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V2 Vocabulary Building Dictionary


rhetorical

adjective

Definition: 1. relating to the skill of using language effectively and persuasively; 2. using language that is elaborate or fine-sounding, but insincere

Synonyms: eloquent, effective, persuasive, verbose, bombastic, showy, insincere

Antonyms: literal, simple, unpretentious

Tips: A rhetorical question is one asked solely to produce an effect, rather than elicit a reply. Rhetorical speech can be negative, as when it is verbose and bombastic, but it can also be positive, as when it is eloquent and persuasive. When studying this word, remember that its two definitions are contradictory. See also: rhetoric.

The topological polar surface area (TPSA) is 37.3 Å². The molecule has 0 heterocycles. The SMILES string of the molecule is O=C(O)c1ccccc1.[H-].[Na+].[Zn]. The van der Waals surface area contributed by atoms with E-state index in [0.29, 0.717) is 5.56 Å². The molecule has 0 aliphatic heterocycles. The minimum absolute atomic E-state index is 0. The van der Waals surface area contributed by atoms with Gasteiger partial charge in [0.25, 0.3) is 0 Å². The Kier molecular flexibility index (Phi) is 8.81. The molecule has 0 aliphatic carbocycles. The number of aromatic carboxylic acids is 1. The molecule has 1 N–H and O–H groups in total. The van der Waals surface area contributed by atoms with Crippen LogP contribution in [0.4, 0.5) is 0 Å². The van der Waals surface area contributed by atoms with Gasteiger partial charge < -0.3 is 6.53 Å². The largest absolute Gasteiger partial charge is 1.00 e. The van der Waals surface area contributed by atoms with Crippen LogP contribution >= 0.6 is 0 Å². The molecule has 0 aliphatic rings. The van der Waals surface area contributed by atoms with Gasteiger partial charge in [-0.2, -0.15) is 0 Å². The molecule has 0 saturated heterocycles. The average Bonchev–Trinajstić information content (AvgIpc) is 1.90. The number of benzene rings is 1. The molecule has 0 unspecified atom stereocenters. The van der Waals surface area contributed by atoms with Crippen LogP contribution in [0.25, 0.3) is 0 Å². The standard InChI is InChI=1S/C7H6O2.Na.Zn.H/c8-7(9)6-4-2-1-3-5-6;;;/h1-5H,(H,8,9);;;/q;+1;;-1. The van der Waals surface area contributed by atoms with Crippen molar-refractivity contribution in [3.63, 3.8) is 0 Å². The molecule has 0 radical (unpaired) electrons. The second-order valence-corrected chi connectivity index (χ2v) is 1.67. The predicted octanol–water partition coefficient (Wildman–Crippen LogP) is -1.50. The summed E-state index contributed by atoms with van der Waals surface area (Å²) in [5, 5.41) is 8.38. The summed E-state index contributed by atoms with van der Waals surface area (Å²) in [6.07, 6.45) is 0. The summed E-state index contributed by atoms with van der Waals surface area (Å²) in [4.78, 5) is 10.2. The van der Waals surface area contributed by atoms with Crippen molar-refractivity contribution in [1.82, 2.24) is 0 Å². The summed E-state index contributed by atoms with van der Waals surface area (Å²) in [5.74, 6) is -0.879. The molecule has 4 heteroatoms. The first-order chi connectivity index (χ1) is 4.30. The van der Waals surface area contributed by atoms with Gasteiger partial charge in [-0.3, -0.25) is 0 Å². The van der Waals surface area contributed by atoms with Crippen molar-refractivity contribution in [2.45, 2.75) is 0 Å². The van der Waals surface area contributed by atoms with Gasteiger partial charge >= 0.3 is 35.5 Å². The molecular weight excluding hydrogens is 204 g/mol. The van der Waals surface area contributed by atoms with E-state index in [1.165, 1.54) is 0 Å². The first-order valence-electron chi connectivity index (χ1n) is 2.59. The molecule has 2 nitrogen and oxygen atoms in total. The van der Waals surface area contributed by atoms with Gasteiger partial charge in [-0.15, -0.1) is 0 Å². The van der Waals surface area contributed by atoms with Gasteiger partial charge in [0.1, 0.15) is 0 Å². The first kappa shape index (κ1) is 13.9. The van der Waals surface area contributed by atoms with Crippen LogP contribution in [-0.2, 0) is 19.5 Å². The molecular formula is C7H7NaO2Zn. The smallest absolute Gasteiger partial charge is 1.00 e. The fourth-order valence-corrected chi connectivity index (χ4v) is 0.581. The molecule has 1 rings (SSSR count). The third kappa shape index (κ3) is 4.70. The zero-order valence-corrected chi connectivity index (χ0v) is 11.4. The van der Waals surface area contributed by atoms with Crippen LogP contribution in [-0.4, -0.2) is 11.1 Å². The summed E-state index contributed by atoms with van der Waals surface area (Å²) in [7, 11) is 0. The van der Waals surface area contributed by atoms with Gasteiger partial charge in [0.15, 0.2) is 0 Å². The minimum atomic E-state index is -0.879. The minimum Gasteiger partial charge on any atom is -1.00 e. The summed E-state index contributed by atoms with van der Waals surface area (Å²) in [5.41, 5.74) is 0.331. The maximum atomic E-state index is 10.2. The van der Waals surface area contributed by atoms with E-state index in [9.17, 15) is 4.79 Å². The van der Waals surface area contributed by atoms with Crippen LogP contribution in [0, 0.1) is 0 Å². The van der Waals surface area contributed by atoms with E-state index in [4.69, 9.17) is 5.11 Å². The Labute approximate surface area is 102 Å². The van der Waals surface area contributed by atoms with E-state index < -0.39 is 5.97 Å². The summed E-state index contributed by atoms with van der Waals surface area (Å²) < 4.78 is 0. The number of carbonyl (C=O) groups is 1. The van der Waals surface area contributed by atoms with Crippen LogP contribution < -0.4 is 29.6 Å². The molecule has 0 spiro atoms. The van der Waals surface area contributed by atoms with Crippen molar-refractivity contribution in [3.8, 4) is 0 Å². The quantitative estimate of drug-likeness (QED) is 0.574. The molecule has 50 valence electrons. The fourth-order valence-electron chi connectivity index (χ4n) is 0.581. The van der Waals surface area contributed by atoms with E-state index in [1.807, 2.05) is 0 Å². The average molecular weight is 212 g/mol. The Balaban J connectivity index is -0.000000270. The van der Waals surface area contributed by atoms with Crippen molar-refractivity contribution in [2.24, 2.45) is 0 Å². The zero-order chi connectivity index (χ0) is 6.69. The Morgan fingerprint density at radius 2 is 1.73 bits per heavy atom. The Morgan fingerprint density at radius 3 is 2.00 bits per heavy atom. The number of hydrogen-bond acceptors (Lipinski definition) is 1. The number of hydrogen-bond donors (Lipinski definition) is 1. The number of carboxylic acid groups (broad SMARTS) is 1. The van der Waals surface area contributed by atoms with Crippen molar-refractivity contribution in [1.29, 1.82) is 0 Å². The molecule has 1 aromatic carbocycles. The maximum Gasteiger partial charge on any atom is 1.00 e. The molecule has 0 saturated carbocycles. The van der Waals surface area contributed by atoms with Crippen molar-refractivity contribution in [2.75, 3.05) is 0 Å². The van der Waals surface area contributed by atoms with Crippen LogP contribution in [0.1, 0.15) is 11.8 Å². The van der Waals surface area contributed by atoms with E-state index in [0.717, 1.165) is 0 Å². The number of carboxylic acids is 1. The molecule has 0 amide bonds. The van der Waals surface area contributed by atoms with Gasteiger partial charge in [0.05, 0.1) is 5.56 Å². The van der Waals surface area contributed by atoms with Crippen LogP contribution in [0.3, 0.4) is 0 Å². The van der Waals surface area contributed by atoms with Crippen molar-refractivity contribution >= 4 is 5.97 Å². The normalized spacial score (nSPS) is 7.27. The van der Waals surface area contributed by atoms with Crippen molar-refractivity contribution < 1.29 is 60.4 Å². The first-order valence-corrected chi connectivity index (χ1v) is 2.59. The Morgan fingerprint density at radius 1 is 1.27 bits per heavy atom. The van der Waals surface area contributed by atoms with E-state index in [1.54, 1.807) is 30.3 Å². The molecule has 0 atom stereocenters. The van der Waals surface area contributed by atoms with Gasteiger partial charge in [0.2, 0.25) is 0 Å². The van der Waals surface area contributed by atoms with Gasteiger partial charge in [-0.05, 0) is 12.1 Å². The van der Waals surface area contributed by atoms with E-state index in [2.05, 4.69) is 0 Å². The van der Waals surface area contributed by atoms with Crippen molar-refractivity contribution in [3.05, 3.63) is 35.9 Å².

Usage Examples:

Her rhetorical comments are meant to impress, but they just make her sound bombastic. (verbose)

In the press conference, the heckler kept asking rhetorical questions in an attempt to disrupt the meeting. (verbose, used for effect only)

Her speech was rhetorical; her words were obviously well-chosen. (eloquent, effective, persuasive)

Speakers sometimes use rhetorical questions to keep their listenerís attention. (verbose, used for effect only)


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